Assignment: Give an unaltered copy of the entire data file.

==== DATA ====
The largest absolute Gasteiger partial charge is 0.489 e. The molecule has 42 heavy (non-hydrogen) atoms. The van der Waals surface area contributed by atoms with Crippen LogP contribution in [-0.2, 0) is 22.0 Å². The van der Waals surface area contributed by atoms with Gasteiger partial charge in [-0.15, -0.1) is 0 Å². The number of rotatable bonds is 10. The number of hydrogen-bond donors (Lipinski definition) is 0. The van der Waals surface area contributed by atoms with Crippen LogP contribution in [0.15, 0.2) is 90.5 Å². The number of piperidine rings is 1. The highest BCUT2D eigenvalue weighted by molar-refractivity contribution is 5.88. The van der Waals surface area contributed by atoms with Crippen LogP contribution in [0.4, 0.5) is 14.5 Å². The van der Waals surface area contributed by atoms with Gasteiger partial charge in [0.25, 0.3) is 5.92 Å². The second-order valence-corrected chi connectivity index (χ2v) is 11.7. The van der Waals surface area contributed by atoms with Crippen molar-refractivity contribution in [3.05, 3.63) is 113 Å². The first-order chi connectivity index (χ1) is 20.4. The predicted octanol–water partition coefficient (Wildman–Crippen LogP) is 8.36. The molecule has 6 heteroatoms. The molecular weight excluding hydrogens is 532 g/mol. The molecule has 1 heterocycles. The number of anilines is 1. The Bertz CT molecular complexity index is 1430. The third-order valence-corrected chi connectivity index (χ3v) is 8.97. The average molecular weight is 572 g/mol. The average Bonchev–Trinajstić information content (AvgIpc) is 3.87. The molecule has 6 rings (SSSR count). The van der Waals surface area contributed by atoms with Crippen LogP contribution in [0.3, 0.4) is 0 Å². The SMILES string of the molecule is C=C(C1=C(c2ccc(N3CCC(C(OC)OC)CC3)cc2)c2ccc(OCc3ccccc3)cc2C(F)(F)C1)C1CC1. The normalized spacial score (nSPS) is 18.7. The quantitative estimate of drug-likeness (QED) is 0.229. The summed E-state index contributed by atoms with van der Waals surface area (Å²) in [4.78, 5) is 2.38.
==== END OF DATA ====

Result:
The largest absolute Gasteiger partial charge is 0.489 e. The molecule has 42 heavy (non-hydrogen) atoms. The van der Waals surface area contributed by atoms with Crippen LogP contribution in [-0.2, 0) is 22.0 Å². The van der Waals surface area contributed by atoms with Gasteiger partial charge in [-0.15, -0.1) is 0 Å². The number of rotatable bonds is 10. The number of hydrogen-bond donors (Lipinski definition) is 0. The van der Waals surface area contributed by atoms with Crippen LogP contribution in [0.15, 0.2) is 90.5 Å². The number of piperidine rings is 1. The highest BCUT2D eigenvalue weighted by molar-refractivity contribution is 5.88. The van der Waals surface area contributed by atoms with Crippen LogP contribution in [0.4, 0.5) is 14.5 Å². The van der Waals surface area contributed by atoms with Gasteiger partial charge in [0.25, 0.3) is 5.92 Å². The second-order valence-corrected chi connectivity index (χ2v) is 11.7. The van der Waals surface area contributed by atoms with Crippen molar-refractivity contribution in [3.05, 3.63) is 113 Å². The first-order chi connectivity index (χ1) is 20.4. The predicted octanol–water partition coefficient (Wildman–Crippen LogP) is 8.36. The molecule has 6 heteroatoms. The molecular weight excluding hydrogens is 532 g/mol. The molecule has 1 heterocycles. The number of anilines is 1. The Bertz CT molecular complexity index is 1430. The third-order valence-corrected chi connectivity index (χ3v) is 8.97. The average molecular weight is 572 g/mol. The average Bonchev–Trinajstić information content (AvgIpc) is 3.87. The molecule has 6 rings (SSSR count). The van der Waals surface area contributed by atoms with Crippen LogP contribution in [0.3, 0.4) is 0 Å². The SMILES string of the molecule is C=C(C1=C(c2ccc(N3CCC(C(OC)OC)CC3)cc2)c2ccc(OCc3ccccc3)cc2C(F)(F)C1)C1CC1. The normalized spacial score (nSPS) is 18.7. The quantitative estimate of drug-likeness (QED) is 0.229. The summed E-state index contributed by atoms with van der Waals surface area (Å²) in [4.78, 5) is 2.38.